Published: Apr 07, 2010 2:36 PM EDT

"Solar" (Nan A. Talese/Doubleday, 287 pages, $26.95), by Ian McEwan: It is hard to like Michael Beard, a physicist whose work exploring the nature of light once earned him a Nobel Prize, but who now lends his name to letterheads and honorary university posts.

The middle-aged, increasingly corpulent philanderer recycles the same series of lectures on his award-winning Beard-Einstein Conflation and is long past his scientific prime. "Two decades had passed since he had last sat down in silence and solitude for hours on end, pencil and pad in hand, to do some thinking, to have an original hypothesis. ... He had no new idea."

At the beginning of "Solar," the latest novel from Booker Prize winner Ian McEwan, Beard heads the National Center for Renewable Energy (although he is "unimpressed by some of the wild commentary that suggested the world was in peril"). He is also humiliating himself in an attempt to hold on to the vestiges of his fifth marriage (although he relentlessly cheated on his wife throughout the relationship).

"Solar" is a story about an existence in crisis. Not just Beard's, but also the life of planet Earth. Here, McEwan explores the issues of global warming, the search for new energy sources and the politicization of environmental causes.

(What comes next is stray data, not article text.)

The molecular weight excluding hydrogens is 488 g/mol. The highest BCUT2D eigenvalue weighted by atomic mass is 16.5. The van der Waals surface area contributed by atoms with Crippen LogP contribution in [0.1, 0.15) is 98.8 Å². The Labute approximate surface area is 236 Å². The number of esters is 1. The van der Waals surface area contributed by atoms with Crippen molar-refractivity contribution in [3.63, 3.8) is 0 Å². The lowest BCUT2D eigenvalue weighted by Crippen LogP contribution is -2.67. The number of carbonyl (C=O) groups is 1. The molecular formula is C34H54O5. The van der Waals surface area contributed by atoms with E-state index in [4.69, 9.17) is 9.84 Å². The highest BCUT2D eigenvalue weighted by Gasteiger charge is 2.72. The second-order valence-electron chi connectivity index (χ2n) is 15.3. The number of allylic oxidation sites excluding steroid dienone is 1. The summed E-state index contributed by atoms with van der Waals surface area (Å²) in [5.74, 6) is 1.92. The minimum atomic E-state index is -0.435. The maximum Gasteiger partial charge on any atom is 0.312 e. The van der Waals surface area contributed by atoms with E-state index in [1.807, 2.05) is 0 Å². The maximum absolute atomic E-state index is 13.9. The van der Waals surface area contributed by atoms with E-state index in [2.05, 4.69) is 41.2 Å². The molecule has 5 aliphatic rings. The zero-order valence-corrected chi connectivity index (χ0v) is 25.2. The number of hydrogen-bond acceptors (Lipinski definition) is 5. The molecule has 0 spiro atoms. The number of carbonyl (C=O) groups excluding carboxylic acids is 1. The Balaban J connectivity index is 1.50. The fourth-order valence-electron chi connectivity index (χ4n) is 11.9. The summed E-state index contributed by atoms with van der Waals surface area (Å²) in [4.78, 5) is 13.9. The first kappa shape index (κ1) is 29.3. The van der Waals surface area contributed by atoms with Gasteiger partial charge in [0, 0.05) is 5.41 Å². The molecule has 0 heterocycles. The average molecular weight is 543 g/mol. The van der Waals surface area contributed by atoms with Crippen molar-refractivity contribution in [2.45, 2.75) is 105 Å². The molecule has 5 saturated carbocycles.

Beard — bloated, balding and unable to resist the excesses of food and sex — serves as a metaphor for the gluttonous practices that have affected Earth's climate.

Unfortunately, the considerably large portions of the novel devoted to the issue of climate change often feel tedious, and the science is sometimes difficult to wade through. The most rewarding parts of "Solar" are the keenly etched descriptions of Beard's personal humiliations, those telling intimate glimpses into his self-absorption and self-doubt.

One especially comic, and mortifying, moment occurs early on, when Beard is forced to urinate outdoors during an expedition to the Arctic. Subzero temperatures and exposed skin combine for a moment of utter, hilarious panic.

As the novel progresses, Beard grows sloppier, fatter and less likable. He slips from selfishness to acts of pure evil. As a result, "Solar" loses power and chugs to an unsatisfying ending.